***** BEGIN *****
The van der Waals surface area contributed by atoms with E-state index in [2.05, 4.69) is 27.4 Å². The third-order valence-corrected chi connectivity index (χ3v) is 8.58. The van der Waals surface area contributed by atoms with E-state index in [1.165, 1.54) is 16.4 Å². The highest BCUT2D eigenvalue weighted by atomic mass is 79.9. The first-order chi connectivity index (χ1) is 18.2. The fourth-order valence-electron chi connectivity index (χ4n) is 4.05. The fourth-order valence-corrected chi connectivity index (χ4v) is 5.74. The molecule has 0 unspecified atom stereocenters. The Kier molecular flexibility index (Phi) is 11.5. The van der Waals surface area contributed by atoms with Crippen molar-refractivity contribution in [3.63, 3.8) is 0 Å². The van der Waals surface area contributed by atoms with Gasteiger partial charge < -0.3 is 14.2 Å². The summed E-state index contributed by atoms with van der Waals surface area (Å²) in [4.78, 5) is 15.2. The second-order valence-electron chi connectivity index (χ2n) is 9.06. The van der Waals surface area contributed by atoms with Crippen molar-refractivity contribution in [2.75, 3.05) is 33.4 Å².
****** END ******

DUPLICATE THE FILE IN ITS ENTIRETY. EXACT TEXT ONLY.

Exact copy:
The van der Waals surface area contributed by atoms with E-state index in [2.05, 4.69) is 27.4 Å². The third-order valence-corrected chi connectivity index (χ3v) is 8.58. The van der Waals surface area contributed by atoms with E-state index in [1.165, 1.54) is 16.4 Å². The highest BCUT2D eigenvalue weighted by atomic mass is 79.9. The first-order chi connectivity index (χ1) is 18.2. The fourth-order valence-electron chi connectivity index (χ4n) is 4.05. The fourth-order valence-corrected chi connectivity index (χ4v) is 5.74. The molecule has 0 unspecified atom stereocenters. The Kier molecular flexibility index (Phi) is 11.5. The van der Waals surface area contributed by atoms with Crippen molar-refractivity contribution in [3.63, 3.8) is 0 Å². The van der Waals surface area contributed by atoms with Gasteiger partial charge < -0.3 is 14.2 Å². The summed E-state index contributed by atoms with van der Waals surface area (Å²) in [4.78, 5) is 15.2. The second-order valence-electron chi connectivity index (χ2n) is 9.06. The van der Waals surface area contributed by atoms with Crippen molar-refractivity contribution in [2.75, 3.05) is 33.4 Å².